Implications of the Sanitary and Phytosanitary (SPS) regulations on the EU – U.S. Corn Trade Sector and the Case of the ‘Agenda 2000’ Reforms

Corn trade between the European Union (EU) and the United States has undergone substantial changes over the past decade. EU Reforms of the Common Agricultural Policy (CAP), beginning with the Mac Sharry Reforms of 1992 and continuing with the Agenda 2000 Reforms, were directed at bringing EU agricultural policy into compliance with World Trade Organization (WTO) provisions. These reforms have brought about considerable changes in the market structure in corn trade. However, while trade has been facilitated by decoupling payments and removing levies and tariffs on imported corn, EU’s Sanitary and Phytosanitary (SPS) measures have negated some of the progress in trade between EU countries and the United States. Technical Barriers to Trade (TBT), in the form of SPS measures, have progressively replaced traditional tariff and non-tariff trade barriers while allowing the EU to remain in compliance with WTO regulations. The absence of recognizing equivalency in production procedures has created a further decline in corn trade accounting for over $300 million loss annually to U.S. corn exports since 1997 (Weyerbrock and Xia 2000). Using data obtained from the USDA and EUROSTAT, we develop a three stage simultaneous equation model to estimate the economic impact of TBTs on EU-U.S. bilateral corn trade for specific EU countries. Further, welfare effects for producers and consumers in EU countries are also estimated.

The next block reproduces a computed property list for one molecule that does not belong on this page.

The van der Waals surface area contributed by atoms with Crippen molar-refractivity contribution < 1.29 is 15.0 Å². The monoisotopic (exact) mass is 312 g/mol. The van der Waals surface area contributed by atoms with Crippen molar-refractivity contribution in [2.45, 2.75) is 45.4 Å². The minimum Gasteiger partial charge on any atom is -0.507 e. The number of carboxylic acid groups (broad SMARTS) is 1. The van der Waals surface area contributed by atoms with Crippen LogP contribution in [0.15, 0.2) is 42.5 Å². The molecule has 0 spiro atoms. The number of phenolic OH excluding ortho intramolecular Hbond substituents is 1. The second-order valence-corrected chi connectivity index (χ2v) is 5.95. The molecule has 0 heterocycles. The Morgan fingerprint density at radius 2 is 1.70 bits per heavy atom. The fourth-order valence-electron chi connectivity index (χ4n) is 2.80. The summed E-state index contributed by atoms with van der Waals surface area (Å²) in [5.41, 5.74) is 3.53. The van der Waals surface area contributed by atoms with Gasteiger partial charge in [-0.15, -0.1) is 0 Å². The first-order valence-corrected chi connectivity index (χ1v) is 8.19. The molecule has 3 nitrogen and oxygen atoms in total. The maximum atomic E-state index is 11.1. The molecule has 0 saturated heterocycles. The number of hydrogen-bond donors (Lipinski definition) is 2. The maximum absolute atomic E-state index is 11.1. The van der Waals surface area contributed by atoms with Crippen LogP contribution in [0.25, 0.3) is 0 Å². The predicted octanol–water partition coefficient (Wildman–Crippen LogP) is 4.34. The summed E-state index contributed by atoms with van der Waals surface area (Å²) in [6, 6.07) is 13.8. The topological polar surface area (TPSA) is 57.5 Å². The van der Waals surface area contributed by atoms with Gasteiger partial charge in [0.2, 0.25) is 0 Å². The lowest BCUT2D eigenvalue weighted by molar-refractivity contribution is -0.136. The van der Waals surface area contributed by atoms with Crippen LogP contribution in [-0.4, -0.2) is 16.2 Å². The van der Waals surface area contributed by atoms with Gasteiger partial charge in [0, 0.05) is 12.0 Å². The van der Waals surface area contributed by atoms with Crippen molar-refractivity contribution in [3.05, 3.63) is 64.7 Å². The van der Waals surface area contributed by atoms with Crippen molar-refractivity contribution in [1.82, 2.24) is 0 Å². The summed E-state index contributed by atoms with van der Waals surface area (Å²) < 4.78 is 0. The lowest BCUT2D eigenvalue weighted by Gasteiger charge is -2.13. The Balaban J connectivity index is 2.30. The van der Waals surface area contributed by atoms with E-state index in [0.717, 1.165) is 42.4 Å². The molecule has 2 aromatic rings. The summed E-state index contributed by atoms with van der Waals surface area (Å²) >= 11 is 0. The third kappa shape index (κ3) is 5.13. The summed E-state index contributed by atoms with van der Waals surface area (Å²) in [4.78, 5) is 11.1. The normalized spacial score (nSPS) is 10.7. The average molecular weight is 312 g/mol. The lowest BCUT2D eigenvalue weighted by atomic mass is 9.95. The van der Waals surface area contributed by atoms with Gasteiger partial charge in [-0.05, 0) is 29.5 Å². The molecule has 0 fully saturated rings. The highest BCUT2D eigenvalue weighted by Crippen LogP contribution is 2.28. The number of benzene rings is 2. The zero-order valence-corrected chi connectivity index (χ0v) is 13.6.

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 Record created 2017-04-01, last modified 2018-01-22

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